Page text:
Lily Krakowski on thu 17 oct 02
1. It is totally totally beyond me why so many people write in and ask for
advice that can be researched at any good clay library. I am NOT being
reproachful, critical, or that current nonce term "judgemental"
But is seems to me that if you are about to spend $1000 plus on building a
kiln, on buying a wheel, you should take the time and $200 and go spend a
day at a college or similar that has back issues of Ceramics Monthly, Clay
Times, Pottery Making Illustrated and all the clay books you could want.
OF COURSE half a dozen of us can give advice. But there is no way you can
decide on a costly investment this way. You need to spend TIME and EFFORT
with lots of options and read and reread and think in between.
Some people write in and ask about books. Many of the good ones are OP, and
pricey on the used book market. Robert Fournier's book on electric kilns,
for instance. But my PL will interloan it. It seems to me that buying
books is penny wise pound foolish. Yes, yes, yes, I buy lots of them. Sure.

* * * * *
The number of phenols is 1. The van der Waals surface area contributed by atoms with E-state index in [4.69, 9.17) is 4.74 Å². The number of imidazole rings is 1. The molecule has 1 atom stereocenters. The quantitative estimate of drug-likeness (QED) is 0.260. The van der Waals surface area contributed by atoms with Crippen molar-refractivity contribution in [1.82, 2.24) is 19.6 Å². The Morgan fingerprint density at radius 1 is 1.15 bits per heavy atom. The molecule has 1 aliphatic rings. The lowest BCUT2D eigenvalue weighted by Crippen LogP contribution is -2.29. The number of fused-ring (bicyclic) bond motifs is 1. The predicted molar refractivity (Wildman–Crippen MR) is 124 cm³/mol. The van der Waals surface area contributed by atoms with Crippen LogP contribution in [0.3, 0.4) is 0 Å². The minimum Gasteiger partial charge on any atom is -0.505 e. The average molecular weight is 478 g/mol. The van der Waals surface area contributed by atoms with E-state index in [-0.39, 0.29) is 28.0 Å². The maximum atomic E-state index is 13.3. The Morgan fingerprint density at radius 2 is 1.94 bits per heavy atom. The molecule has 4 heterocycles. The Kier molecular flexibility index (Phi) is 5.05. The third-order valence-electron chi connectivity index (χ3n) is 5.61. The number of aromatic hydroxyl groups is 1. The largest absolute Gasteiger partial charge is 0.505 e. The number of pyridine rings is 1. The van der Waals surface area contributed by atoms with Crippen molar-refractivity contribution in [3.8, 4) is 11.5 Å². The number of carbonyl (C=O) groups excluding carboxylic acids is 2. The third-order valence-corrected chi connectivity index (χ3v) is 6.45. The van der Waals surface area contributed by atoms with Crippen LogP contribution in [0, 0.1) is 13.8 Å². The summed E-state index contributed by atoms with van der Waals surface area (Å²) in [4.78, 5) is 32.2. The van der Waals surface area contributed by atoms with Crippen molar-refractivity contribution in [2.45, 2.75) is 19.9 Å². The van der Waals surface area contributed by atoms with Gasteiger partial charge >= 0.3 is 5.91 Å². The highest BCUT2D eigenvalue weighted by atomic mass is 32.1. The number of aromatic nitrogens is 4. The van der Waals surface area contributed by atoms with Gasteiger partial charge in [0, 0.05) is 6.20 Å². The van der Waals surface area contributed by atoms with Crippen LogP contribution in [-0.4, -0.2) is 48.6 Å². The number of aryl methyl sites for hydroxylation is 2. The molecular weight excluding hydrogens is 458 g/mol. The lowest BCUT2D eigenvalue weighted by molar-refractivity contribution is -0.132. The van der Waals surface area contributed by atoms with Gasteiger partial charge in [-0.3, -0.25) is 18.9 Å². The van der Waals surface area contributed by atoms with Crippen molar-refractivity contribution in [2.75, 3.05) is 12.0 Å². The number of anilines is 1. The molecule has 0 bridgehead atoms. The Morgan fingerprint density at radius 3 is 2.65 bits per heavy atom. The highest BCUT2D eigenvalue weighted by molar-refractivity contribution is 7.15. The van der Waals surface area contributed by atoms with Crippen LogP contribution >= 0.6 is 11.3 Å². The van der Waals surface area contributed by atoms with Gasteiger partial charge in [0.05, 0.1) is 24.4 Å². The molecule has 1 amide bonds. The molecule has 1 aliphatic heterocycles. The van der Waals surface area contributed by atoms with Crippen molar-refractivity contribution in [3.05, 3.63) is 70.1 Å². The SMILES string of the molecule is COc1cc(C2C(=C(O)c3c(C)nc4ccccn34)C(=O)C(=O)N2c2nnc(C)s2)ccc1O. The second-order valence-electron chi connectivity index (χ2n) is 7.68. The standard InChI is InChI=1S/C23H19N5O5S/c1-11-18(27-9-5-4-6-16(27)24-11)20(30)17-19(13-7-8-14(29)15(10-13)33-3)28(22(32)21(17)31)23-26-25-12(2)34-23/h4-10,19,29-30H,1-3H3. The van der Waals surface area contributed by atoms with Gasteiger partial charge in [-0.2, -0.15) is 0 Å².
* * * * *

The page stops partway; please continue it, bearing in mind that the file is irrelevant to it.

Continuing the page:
But I am not a newbie. I know what I am buying in the sense that I know
when I buy cookbooks what I am getting, that I will use the recipes, can
afford the ingredients, etc.
Someone asked about kiln plans. Well there are plenty in Olsen, in Rhodes,
and if one built all the kilns Ceramics Monthly has written up one could
fill the runways of Atlanta's airport!!!!!!!!!!
If you are within the US you are within a day's drive (or bus ride) from a
college with a clay program. WHY not take a couple of days and go there and
read and read and read? It will cost you the price of about four books.
And you will learn a lot. And you might as well pick a college near where
Aunt Mildred and Uncle Ethelred live. They would love to see you, put you
up and house you.
P.O. Box #1
(315) 942-5916/ 397-2389
Be of good courage....